Shipping is only expensive if you use a courier (UPS/Fedex). To get stuff here from the US, send it with plain old United States Postal Service. Pick it up from your local post office. I've shipped a lot of gear and never lost an item, it seems the guys that steal packages at the SA Post Office don't climb trad that much.

@Chris - regarding sales tax
Chris wrote:in the USA (unlike South Africa) tax is not included in the advertised price, because tax is different in every state.
Last time I was over stateside, I ordered stuff from backcountry.com, physically based in Salt Lake City, Utah. Utah has a 4.7% state sales tax, and I shipped it to Connecticut, that has a 6% sales tax. I didn't pay any tax on that order, or anything apart from the advertised price for that matter. Where is the tax then? Notice free shipping, inside the US (because the order was over $50). This from the invoice they emailed me:

QTY ITEM NO. ITEM DESCRIPTION EACH TOTAL
1 MHW1508 Mountain Hardwear Typhoon Jacket - Men's Blue, M $169.96 $169.96

Subtotal: $169.96
Tax: $0.00
Shipping: $0.00
Total: $169.96
SA's leading online retailer: R2808 = $412 -> there's something not right here...
Chris wrote:Ultimately if you add on all the factors you will see that distributors and retailers locally work on some of the lowest margins in the world. I can tell you as a fact that specialist retailers in the USA/Europe in the majority of their products have a mark-up often double as high as local retailers. The same goes for distributors elsewhere.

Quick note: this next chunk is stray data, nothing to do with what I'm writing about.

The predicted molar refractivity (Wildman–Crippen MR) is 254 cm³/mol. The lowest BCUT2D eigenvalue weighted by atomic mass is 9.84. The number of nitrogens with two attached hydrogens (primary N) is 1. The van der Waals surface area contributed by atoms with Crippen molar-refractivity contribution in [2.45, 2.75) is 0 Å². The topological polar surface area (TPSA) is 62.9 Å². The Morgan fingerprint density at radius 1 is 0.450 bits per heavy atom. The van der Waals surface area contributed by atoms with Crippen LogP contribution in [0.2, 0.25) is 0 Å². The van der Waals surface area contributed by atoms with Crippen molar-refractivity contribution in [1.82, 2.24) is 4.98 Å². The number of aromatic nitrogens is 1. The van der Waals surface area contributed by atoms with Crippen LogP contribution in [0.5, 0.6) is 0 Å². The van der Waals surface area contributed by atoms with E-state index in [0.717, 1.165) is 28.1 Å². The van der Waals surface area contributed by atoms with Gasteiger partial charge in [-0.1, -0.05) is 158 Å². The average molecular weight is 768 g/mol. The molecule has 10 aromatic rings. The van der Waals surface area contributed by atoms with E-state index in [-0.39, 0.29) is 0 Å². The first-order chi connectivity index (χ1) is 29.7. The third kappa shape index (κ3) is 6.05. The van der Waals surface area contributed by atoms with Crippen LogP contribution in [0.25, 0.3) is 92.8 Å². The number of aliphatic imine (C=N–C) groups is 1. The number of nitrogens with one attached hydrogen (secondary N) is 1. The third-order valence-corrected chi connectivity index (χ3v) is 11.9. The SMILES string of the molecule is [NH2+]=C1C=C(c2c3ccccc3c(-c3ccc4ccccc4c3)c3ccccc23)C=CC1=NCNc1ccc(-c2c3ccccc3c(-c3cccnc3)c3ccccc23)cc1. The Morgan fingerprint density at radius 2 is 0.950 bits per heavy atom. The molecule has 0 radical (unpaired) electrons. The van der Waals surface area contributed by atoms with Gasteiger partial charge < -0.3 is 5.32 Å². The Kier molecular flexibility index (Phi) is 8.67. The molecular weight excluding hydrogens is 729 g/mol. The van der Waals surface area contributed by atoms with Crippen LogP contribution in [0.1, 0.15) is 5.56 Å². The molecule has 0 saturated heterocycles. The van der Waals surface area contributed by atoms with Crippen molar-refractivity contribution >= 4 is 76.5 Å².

While your suggestion that foreign retailers have higher markups than local retailers is interesting, it is a moot point. That they might add a hypothetical 30% markup vs our local hypothetical 10% markup does not change the price I pay at the counter. Actually, how can they have a supposed higher markup (as you point out as fact?) and still much lower retail prices?

I think we might be getting better prices buying single units on US websites than our importers/distributors get on entire import orders.

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Turtle
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Re: Gear prices

Post by Turtle » Tue Jun 28, 2011 5:15 pm

:cheers: Chris!

Chris
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Re: Gear prices

Post by Chris » Tue Jun 28, 2011 5:59 pm

haha, I did open myself up for this, once every couple of years I step into the trap/

@pierre joubert

I'll try and give a reply, but I won't stick around too long, no doubt the mud-slinging will soon follow and i’m not really interested to get involved in that. Firstly just to show I’m not hiding behind an alias, I’m the owner of Adventure Inc the company that does import Mountain Hardwear.

Pierre I’m not an expert on how Tax works if you ship between states, it might be that it only applies if you ship to the same state. I can guarantee that Tax is not included in the price advertised and if you walk into a retailer and buy the item the tax will be added. I think anyone on this forum that has been to the states will attest to this. Tax to my knowledge in the USA is between 4-10%.